John Milloy was an Ontario cabinet minister in Dalton McGuinty and Kathleen Wynne’s Liberal governments, and the MPP for Kitchener Centre from 2003 to 2014. He is currently the director of the Centre for Public Ethics at Martin Luther University College, the inaugural practitioner-in-residence in the department of political science at Wilfrid Laurier University, and a lecturer in the University of Waterloo’s master of public service program.
After a divisive brawl of a campaign, Canada may be looking at a minority government come Oct. 21.
This might be seen as a good thing. There is a belief that minority governments force politicians to work together, put aside partisan differences and co-operate for the greater good of the nation – allowing the best ideas from all parties to rise to the surface.
I hate to ruin this romantic notion of unbridled cross-party camaraderie, but as someone with first-hand experience managing a minority government, they are far from collegial exercises.
From 2011 to 2014 in Ontario, I was government house leader during the Liberal minority government at Queen’s Park. My job was to lead the day-to-day negotiations with the opposition to keep the government afloat and get legislation passed.
The result was far from a golden era in interparty collaboration.
Admittedly, every party realized they at least had to appear to play nice, as voters didn’t want another election. However, the opposition also knew it was in their best interest to work behind the scenes to undermine the government at every turn.
They did this in two distinct ways.
The first was to ensure that very little got done. Rather than defeat bills, the opposition simply kept debating them, ensuring they never got to a final vote. Lacking the numbers needed to move bills along procedurally, there was little the government could do.
We also quickly realized it was pointless to introduce the tough measures that were needed to keep the province on course. “We can move on that once we get a majority,” was a common refrain heard around the cabinet table.
The second way that the opposition would take aim at the government was more insidious: using the power of legislative committees.
Thinking about all those parliamentary committees that you hear about in the news – holding hearings on scandals and examining legislation, steeped in parliamentary procedure – might make even the most civic-minded Canadian’s eyes glaze over. But they have a degree of power that is nothing short of staggering.
The power of Parliament to “send for persons, papers and records” is a constitutional principle that seems rather innocuous at first. But then you see it in action. Parliamentary committees can, and do, ask to see any document – no matter how confidential, including non-governmental records. They can force any witness to testify and demand that they provide the most privileged information without the type of protection they would normally receive in a courtroom.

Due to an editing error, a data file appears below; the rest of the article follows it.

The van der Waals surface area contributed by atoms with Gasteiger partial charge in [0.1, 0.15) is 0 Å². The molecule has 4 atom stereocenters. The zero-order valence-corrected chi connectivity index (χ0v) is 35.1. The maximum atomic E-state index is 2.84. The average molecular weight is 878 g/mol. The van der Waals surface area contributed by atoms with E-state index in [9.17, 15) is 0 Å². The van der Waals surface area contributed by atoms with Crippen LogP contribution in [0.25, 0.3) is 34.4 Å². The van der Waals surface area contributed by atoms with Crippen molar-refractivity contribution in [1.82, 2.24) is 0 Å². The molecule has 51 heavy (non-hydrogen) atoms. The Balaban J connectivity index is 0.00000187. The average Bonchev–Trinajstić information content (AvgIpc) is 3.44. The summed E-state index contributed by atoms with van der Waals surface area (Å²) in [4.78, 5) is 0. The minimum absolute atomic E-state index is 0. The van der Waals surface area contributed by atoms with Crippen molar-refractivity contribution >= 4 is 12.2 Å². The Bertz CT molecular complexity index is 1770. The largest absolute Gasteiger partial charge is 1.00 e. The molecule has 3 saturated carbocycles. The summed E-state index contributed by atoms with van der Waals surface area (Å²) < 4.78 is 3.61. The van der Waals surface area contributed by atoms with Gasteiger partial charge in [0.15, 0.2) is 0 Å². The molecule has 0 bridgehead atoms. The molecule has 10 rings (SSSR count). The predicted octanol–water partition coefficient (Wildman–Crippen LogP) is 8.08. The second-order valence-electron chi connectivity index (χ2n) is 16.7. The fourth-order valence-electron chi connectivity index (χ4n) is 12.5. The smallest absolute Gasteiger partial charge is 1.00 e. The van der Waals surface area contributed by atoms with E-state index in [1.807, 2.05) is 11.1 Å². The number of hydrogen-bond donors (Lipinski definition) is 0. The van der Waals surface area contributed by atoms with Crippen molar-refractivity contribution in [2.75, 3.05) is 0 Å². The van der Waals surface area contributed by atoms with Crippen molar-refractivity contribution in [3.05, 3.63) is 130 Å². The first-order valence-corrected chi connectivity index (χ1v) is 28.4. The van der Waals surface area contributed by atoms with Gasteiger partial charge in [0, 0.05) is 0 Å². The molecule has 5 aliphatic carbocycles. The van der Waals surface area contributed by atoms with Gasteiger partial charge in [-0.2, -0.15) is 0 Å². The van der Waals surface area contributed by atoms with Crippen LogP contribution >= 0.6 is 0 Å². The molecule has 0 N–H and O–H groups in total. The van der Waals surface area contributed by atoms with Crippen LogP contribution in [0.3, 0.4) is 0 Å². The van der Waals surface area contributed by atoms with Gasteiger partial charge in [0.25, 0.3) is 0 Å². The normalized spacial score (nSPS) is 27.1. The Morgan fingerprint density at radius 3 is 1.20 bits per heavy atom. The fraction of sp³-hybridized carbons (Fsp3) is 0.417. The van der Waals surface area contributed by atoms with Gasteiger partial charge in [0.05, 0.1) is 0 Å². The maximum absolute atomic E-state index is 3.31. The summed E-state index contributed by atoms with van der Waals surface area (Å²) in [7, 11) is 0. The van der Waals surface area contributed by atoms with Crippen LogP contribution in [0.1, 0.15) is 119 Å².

Such power is rarely exercised when the government controls parliamentary committees. But in a minority situation, when the opposition is in control, the sky is the limit.
We saw it in Ontario during our minority government. It’s the reason everyone knows about gas plants.
We also saw it during the federal Harper minorities when the opposition, like kids in a candy store, demanded every confidential record under the sun. Indeed, the 2011 election was triggered by a non-confidence vote over the Harper government’s refusal to furnish sensitive financial documents.
Oh, the fun they will have in Ottawa if there is a minority Liberal government. The SNC-Lavalin scandal will have a new lease on life as parliamentary committees demand every single document and compel every imaginable witness to testify. Why stop there? Why not revisit holidays with the Aga Khan or the India trip?
Don’t worry if it is a Conservative minority. Just wait a few months and there will surely be enough “gotcha moments” to warrant a detailed fishing expedition by parliamentary committees to dig up all the dirt.
Some might argue that this process is a powerful tool in ensuring transparency. But my experience was that it was used more often as a way for the opposition to knock the government off its game. When the bureaucracy spends its days trying to find tens of thousands of documents to meet the insatiable demands of committees, and the government is in constant damage control mode as a result, there is very little time for meaningful change or action.
Canada has had productive minority governments in the past. Some point to the Lester B. Pearson premiership, or even Bill Davis’s minorities in Ontario. But these were before the 24-hour news cycle, Twitter, and a hyperpolarized political system that only exacerbates all the grandstanding and the ensuing fires that demand extinguishing.
My advice? If you want things to get done in Ottawa, don’t wish for a minority government.
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